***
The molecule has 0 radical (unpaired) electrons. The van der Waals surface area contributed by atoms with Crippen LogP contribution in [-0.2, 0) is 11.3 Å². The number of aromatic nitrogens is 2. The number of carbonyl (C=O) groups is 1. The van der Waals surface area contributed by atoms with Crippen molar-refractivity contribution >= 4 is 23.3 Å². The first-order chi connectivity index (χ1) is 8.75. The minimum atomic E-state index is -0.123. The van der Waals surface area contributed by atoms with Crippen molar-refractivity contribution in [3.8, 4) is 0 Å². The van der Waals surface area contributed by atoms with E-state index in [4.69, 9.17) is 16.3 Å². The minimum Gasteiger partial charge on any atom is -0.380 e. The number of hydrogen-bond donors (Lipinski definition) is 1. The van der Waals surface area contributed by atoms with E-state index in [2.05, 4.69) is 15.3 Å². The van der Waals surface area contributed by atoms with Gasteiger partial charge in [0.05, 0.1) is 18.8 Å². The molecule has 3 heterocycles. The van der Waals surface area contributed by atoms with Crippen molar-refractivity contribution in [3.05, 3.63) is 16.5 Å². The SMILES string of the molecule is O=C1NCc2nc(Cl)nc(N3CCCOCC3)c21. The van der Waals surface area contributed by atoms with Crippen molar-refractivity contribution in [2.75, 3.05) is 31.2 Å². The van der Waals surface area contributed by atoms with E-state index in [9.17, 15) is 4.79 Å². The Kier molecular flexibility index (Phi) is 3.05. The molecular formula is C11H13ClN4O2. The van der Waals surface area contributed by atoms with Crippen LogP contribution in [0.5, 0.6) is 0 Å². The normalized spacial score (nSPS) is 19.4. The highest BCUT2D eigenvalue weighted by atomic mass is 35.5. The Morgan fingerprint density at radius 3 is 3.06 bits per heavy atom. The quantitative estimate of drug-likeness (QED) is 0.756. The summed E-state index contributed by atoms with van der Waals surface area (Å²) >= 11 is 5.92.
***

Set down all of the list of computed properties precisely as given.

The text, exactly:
The molecule has 0 radical (unpaired) electrons. The van der Waals surface area contributed by atoms with Crippen LogP contribution in [-0.2, 0) is 11.3 Å². The number of aromatic nitrogens is 2. The number of carbonyl (C=O) groups is 1. The van der Waals surface area contributed by atoms with Crippen molar-refractivity contribution >= 4 is 23.3 Å². The first-order chi connectivity index (χ1) is 8.75. The minimum atomic E-state index is -0.123. The van der Waals surface area contributed by atoms with Crippen molar-refractivity contribution in [3.8, 4) is 0 Å². The van der Waals surface area contributed by atoms with E-state index in [4.69, 9.17) is 16.3 Å². The minimum Gasteiger partial charge on any atom is -0.380 e. The number of hydrogen-bond donors (Lipinski definition) is 1. The van der Waals surface area contributed by atoms with E-state index in [2.05, 4.69) is 15.3 Å². The van der Waals surface area contributed by atoms with Gasteiger partial charge in [0.05, 0.1) is 18.8 Å². The molecule has 3 heterocycles. The van der Waals surface area contributed by atoms with Crippen molar-refractivity contribution in [3.05, 3.63) is 16.5 Å². The SMILES string of the molecule is O=C1NCc2nc(Cl)nc(N3CCCOCC3)c21. The van der Waals surface area contributed by atoms with Crippen molar-refractivity contribution in [2.75, 3.05) is 31.2 Å². The van der Waals surface area contributed by atoms with E-state index in [9.17, 15) is 4.79 Å². The Kier molecular flexibility index (Phi) is 3.05. The molecular formula is C11H13ClN4O2. The van der Waals surface area contributed by atoms with Crippen LogP contribution in [0.5, 0.6) is 0 Å². The normalized spacial score (nSPS) is 19.4. The highest BCUT2D eigenvalue weighted by atomic mass is 35.5. The Morgan fingerprint density at radius 3 is 3.06 bits per heavy atom. The quantitative estimate of drug-likeness (QED) is 0.756. The summed E-state index contributed by atoms with van der Waals surface area (Å²) >= 11 is 5.92.